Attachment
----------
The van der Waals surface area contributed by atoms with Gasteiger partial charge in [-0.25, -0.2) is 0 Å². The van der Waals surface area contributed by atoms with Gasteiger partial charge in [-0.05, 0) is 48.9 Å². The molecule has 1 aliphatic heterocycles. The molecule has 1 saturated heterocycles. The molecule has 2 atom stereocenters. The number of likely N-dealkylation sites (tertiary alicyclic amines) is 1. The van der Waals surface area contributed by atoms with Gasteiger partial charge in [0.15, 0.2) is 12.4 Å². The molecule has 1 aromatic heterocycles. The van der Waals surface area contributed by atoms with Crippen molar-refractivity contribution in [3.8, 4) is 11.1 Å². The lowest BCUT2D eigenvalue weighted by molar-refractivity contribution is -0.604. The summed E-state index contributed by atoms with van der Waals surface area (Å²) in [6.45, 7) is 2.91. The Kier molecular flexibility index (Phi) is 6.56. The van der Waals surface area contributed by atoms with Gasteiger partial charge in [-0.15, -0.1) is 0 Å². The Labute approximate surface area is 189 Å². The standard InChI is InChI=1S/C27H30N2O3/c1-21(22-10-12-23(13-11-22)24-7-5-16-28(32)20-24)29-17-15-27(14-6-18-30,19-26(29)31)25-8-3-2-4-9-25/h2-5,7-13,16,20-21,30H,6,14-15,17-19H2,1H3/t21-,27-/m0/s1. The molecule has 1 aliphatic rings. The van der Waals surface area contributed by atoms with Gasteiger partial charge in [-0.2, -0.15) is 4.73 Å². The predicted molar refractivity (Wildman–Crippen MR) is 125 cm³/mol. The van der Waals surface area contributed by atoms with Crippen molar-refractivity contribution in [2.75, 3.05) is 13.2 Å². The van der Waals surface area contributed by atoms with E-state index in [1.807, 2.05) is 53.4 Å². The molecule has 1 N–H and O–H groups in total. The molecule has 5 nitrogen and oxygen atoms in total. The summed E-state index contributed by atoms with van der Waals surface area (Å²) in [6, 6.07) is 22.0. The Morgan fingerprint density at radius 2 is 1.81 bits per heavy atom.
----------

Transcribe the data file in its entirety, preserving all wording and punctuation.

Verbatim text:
The van der Waals surface area contributed by atoms with Gasteiger partial charge in [-0.25, -0.2) is 0 Å². The van der Waals surface area contributed by atoms with Gasteiger partial charge in [-0.05, 0) is 48.9 Å². The molecule has 1 aliphatic heterocycles. The molecule has 1 saturated heterocycles. The molecule has 2 atom stereocenters. The number of likely N-dealkylation sites (tertiary alicyclic amines) is 1. The van der Waals surface area contributed by atoms with Gasteiger partial charge in [0.15, 0.2) is 12.4 Å². The molecule has 1 aromatic heterocycles. The van der Waals surface area contributed by atoms with Crippen molar-refractivity contribution in [3.8, 4) is 11.1 Å². The lowest BCUT2D eigenvalue weighted by molar-refractivity contribution is -0.604. The summed E-state index contributed by atoms with van der Waals surface area (Å²) in [6.45, 7) is 2.91. The Kier molecular flexibility index (Phi) is 6.56. The van der Waals surface area contributed by atoms with Gasteiger partial charge in [-0.15, -0.1) is 0 Å². The Labute approximate surface area is 189 Å². The standard InChI is InChI=1S/C27H30N2O3/c1-21(22-10-12-23(13-11-22)24-7-5-16-28(32)20-24)29-17-15-27(14-6-18-30,19-26(29)31)25-8-3-2-4-9-25/h2-5,7-13,16,20-21,30H,6,14-15,17-19H2,1H3/t21-,27-/m0/s1. The molecule has 1 aliphatic rings. The van der Waals surface area contributed by atoms with Gasteiger partial charge in [-0.2, -0.15) is 4.73 Å². The predicted molar refractivity (Wildman–Crippen MR) is 125 cm³/mol. The van der Waals surface area contributed by atoms with Crippen molar-refractivity contribution in [2.75, 3.05) is 13.2 Å². The van der Waals surface area contributed by atoms with E-state index in [1.807, 2.05) is 53.4 Å². The molecule has 1 N–H and O–H groups in total. The molecule has 5 nitrogen and oxygen atoms in total. The summed E-state index contributed by atoms with van der Waals surface area (Å²) in [6, 6.07) is 22.0. The Morgan fingerprint density at radius 2 is 1.81 bits per heavy atom.